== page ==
Texans begin voting on proposed state constitutional amendments


Texas voters are heading to the polls to resolve eight questions put to them by the Texas legislature. Monday, October 18 was the first day of early voting, which will last until Friday, October 29. Election Day is November 2.

The legislature passed eight proposed constitutional amendments during the regular session, which are statewide ballot measures that require a majority vote.

Proposition 1 (Charitable Raffles at Rodeos)

Ballot Language: “The constitutional amendment authorizing the professional sports team charitable foundations of organizations sanctioned by the Professional Rodeo Cowboys Association or the Women’s Professional Rodeo Association to conduct charitable raffles at rodeo venues.”

While there was little movement on loosening gambling laws during the 87th legislature’s regular session, lawmakers did pass House Joint Resolution (HJR) 143, which would allow the Professional Rodeo Cowboys Association or the Women’s Professional Rodeo Association to organize charitable raffles at rodeos.

The Texas Constitution already allows charitable raffles to a degree. Reflecting the legislature’s favorable treatment of gambling when it has a charitable component, the Texas Lottery also touts its contributions to education and veterans’ causes.

The Texas House passed the legislation by a vote of 123 to 17, with opponents such as Reps. Briscoe Cain (R-Deer Park), Matt Schaefer (R-Tyler), Bryan Slaton (R-Royse City), Tony Tinderholt (R-Arlington), and Valoree Swanson (R-Spring).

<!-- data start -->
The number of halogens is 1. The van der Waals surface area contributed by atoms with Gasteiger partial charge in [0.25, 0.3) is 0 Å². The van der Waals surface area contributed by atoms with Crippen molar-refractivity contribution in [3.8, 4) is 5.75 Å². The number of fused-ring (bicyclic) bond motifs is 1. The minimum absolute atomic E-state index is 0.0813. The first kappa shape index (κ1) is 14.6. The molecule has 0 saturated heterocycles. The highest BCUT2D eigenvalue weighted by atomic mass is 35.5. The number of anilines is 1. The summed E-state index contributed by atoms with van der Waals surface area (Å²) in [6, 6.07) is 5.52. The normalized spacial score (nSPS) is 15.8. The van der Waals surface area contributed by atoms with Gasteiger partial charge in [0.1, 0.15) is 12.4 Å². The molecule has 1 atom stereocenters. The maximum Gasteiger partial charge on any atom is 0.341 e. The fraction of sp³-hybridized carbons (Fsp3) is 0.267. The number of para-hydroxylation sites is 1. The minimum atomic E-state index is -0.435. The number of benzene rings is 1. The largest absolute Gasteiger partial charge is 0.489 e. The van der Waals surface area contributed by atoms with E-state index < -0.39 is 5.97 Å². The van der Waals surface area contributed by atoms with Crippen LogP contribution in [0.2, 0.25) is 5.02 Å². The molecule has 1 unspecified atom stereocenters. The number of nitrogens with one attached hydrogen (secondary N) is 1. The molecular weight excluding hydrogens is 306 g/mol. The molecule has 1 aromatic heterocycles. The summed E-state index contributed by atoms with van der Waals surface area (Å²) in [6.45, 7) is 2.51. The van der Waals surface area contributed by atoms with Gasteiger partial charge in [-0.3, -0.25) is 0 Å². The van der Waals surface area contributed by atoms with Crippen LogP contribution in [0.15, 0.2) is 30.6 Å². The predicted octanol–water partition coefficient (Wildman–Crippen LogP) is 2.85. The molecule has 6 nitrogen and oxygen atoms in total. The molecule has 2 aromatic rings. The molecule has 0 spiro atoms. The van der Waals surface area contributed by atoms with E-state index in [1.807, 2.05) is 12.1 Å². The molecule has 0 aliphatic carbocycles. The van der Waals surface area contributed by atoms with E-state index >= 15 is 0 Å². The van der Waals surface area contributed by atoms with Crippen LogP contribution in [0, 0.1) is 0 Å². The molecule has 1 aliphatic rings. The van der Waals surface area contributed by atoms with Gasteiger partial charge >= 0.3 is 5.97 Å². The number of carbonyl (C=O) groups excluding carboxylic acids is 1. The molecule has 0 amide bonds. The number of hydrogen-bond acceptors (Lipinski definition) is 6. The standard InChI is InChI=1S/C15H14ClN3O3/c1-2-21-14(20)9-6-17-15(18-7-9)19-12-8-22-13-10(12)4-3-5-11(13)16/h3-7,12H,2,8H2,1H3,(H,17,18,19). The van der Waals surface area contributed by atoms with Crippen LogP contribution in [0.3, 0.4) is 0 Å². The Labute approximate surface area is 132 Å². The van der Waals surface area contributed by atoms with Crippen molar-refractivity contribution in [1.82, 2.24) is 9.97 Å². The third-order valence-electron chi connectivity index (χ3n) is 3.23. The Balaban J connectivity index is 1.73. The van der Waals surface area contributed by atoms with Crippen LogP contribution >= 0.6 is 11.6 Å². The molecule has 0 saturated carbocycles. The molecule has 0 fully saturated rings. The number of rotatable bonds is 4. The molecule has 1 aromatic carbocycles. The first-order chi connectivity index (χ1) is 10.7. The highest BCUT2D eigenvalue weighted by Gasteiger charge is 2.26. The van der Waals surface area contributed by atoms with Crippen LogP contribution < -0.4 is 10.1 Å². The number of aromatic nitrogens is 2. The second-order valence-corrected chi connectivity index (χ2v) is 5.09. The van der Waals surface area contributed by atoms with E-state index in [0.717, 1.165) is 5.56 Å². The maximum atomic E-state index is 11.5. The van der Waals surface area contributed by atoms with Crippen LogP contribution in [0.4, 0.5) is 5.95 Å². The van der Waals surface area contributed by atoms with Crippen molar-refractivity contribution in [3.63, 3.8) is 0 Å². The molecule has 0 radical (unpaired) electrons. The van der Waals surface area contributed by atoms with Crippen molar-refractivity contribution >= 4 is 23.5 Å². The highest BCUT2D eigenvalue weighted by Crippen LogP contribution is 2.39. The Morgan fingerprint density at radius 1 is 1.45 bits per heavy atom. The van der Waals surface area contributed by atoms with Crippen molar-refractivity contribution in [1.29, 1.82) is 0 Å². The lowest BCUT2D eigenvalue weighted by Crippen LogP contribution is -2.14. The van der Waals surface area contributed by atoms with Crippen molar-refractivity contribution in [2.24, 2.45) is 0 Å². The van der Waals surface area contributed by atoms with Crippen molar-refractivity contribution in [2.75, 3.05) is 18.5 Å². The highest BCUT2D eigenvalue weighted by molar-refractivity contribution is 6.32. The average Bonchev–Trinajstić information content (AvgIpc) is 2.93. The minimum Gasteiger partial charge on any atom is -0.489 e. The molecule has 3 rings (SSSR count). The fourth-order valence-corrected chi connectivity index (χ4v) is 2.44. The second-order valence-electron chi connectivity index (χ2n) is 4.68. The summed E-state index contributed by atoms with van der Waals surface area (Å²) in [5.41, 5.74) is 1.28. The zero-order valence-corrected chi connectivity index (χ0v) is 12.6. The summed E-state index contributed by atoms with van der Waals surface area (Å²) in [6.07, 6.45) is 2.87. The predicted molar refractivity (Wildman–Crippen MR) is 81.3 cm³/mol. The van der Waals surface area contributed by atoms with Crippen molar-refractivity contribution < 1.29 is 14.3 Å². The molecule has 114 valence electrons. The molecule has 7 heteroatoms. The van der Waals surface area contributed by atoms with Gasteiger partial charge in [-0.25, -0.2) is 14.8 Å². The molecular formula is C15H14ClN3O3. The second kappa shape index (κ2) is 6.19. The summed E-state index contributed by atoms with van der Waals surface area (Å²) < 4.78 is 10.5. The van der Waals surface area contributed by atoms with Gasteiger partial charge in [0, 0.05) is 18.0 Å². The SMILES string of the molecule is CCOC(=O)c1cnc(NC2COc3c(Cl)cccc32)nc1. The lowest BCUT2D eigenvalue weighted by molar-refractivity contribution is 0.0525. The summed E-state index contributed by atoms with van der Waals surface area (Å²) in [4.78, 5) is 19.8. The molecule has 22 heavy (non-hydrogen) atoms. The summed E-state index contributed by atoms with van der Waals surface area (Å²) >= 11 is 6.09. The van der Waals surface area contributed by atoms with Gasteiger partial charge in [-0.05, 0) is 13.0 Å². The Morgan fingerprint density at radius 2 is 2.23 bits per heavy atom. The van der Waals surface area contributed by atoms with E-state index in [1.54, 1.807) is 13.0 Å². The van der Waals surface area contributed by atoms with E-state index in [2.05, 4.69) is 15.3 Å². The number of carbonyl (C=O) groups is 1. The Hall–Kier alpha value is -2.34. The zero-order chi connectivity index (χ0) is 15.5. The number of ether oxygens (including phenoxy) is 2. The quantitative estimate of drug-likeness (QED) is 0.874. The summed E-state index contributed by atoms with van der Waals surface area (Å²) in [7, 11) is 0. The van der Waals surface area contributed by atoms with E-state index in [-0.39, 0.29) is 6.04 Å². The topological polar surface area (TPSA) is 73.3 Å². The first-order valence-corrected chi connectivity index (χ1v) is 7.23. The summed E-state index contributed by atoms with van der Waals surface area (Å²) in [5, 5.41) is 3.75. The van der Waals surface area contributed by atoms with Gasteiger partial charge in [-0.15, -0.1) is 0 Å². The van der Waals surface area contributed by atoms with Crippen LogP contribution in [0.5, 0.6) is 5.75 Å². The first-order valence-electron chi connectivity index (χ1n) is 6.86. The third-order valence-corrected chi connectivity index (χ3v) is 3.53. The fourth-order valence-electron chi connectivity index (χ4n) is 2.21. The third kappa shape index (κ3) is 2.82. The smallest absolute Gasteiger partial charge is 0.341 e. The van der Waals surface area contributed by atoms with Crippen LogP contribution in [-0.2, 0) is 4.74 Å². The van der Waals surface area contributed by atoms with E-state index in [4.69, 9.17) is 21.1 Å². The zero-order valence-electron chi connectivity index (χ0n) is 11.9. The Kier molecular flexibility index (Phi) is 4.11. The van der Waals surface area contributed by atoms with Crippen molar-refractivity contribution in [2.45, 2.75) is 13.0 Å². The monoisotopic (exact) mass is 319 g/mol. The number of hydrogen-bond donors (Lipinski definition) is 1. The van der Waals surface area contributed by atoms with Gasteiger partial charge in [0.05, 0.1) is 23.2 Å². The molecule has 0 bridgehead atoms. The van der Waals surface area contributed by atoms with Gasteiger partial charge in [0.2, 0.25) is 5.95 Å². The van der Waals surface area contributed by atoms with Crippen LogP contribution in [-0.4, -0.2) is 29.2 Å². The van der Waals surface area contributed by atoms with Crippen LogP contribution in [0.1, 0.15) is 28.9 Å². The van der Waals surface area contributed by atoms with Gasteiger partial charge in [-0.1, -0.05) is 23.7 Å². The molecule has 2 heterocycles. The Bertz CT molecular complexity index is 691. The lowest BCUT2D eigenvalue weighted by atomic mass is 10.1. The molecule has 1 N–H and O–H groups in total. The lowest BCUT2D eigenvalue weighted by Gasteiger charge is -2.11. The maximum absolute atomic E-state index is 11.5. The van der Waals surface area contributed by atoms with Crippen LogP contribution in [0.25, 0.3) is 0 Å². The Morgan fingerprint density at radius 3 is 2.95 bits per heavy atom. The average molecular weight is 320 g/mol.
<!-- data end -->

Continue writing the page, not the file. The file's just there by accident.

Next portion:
Sens. Brian Birdwell (R-Granbury) and Bob Hall (R-Edgewood) were the lone votes against the joint resolution in the Senate.

Swanson, who is a member of the Texas Freedom Caucus, opposed the proposal on behalf of the caucus on the grounds that it “helps chip away at the prohibition on gambling in Texas.”

Though most forms of gambling are prohibited in Texas, the state’s lottery enjoyed record-breaking sales in the most recent fiscal year.

Proposition 2 (Transportation Debt Incurred by Counties)

Ballot Language: “The constitutional amendment authorizing a county to finance the development or redevelopment of transportation or infrastructure in unproductive, underdeveloped, or blighted areas in the county.”

In short, counties would be allowed to go into debt to pay for transportation projects and raise taxes to pay off that debt. Cities are already permitted to do this, such as when the City of Austin authorized billions of dollars in debt for light rail and other transportation projects.

Amid Texas’ rapidly increasing population presenting new transportation needs, this amendment would include counties in an existing constitutional provision that gives the legislature the power to authorize local governments to use bonds to pay for certain transportation projects. However, the amendment stipulates that bonds cannot be used to pay for the construction of “rights-of-way of a toll road.”

The amendment also stipulates that counties could not use more than 65 percent of a tax increase to pay off bond debt.

Bonds by local governments are frequently pitched as investments in the future and necessary for economic development. In some cases, bonds have even been offered as a way to achieve “racial equity” by increasing spending in neighborhoods with a greater population of racial minorities.